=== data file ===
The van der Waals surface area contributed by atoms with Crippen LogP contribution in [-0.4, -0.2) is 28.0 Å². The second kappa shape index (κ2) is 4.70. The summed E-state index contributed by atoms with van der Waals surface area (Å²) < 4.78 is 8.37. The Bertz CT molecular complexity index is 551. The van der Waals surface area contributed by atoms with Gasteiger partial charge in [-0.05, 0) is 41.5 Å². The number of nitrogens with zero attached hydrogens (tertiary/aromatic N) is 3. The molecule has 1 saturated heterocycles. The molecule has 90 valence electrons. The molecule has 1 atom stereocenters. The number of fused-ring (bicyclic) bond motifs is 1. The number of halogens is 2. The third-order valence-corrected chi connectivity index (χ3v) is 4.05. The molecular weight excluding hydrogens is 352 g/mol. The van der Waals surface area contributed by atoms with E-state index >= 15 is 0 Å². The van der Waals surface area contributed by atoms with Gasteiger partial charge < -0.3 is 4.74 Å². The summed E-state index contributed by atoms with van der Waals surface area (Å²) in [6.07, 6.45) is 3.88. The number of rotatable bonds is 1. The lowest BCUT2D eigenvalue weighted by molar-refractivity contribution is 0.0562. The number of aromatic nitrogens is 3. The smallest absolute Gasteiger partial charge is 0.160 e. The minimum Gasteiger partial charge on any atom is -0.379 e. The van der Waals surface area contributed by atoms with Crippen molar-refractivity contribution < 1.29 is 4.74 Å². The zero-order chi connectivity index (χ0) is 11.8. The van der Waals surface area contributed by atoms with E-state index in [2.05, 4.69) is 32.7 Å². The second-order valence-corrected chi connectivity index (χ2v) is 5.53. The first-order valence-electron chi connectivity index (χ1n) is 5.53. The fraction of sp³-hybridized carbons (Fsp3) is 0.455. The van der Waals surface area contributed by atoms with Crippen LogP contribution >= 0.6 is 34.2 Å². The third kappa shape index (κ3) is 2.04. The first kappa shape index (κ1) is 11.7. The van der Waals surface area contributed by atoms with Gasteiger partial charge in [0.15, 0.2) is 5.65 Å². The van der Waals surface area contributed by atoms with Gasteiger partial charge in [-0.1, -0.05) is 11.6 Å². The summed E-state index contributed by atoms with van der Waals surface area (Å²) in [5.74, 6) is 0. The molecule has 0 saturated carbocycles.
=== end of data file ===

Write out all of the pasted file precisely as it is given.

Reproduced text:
The van der Waals surface area contributed by atoms with Crippen LogP contribution in [-0.4, -0.2) is 28.0 Å². The second kappa shape index (κ2) is 4.70. The summed E-state index contributed by atoms with van der Waals surface area (Å²) < 4.78 is 8.37. The Bertz CT molecular complexity index is 551. The van der Waals surface area contributed by atoms with Gasteiger partial charge in [-0.05, 0) is 41.5 Å². The number of nitrogens with zero attached hydrogens (tertiary/aromatic N) is 3. The molecule has 1 saturated heterocycles. The molecule has 90 valence electrons. The molecule has 1 atom stereocenters. The number of fused-ring (bicyclic) bond motifs is 1. The number of halogens is 2. The third-order valence-corrected chi connectivity index (χ3v) is 4.05. The molecular weight excluding hydrogens is 352 g/mol. The van der Waals surface area contributed by atoms with E-state index >= 15 is 0 Å². The van der Waals surface area contributed by atoms with Gasteiger partial charge < -0.3 is 4.74 Å². The summed E-state index contributed by atoms with van der Waals surface area (Å²) in [6.07, 6.45) is 3.88. The number of rotatable bonds is 1. The lowest BCUT2D eigenvalue weighted by molar-refractivity contribution is 0.0562. The number of aromatic nitrogens is 3. The smallest absolute Gasteiger partial charge is 0.160 e. The minimum Gasteiger partial charge on any atom is -0.379 e. The van der Waals surface area contributed by atoms with Crippen molar-refractivity contribution < 1.29 is 4.74 Å². The zero-order chi connectivity index (χ0) is 11.8. The van der Waals surface area contributed by atoms with E-state index in [2.05, 4.69) is 32.7 Å². The second-order valence-corrected chi connectivity index (χ2v) is 5.53. The first-order valence-electron chi connectivity index (χ1n) is 5.53. The fraction of sp³-hybridized carbons (Fsp3) is 0.455. The van der Waals surface area contributed by atoms with Crippen LogP contribution >= 0.6 is 34.2 Å². The third kappa shape index (κ3) is 2.04. The first kappa shape index (κ1) is 11.7. The van der Waals surface area contributed by atoms with Gasteiger partial charge in [0.15, 0.2) is 5.65 Å². The van der Waals surface area contributed by atoms with Gasteiger partial charge in [-0.1, -0.05) is 11.6 Å². The summed E-state index contributed by atoms with van der Waals surface area (Å²) in [5.74, 6) is 0. The molecule has 0 saturated carbocycles.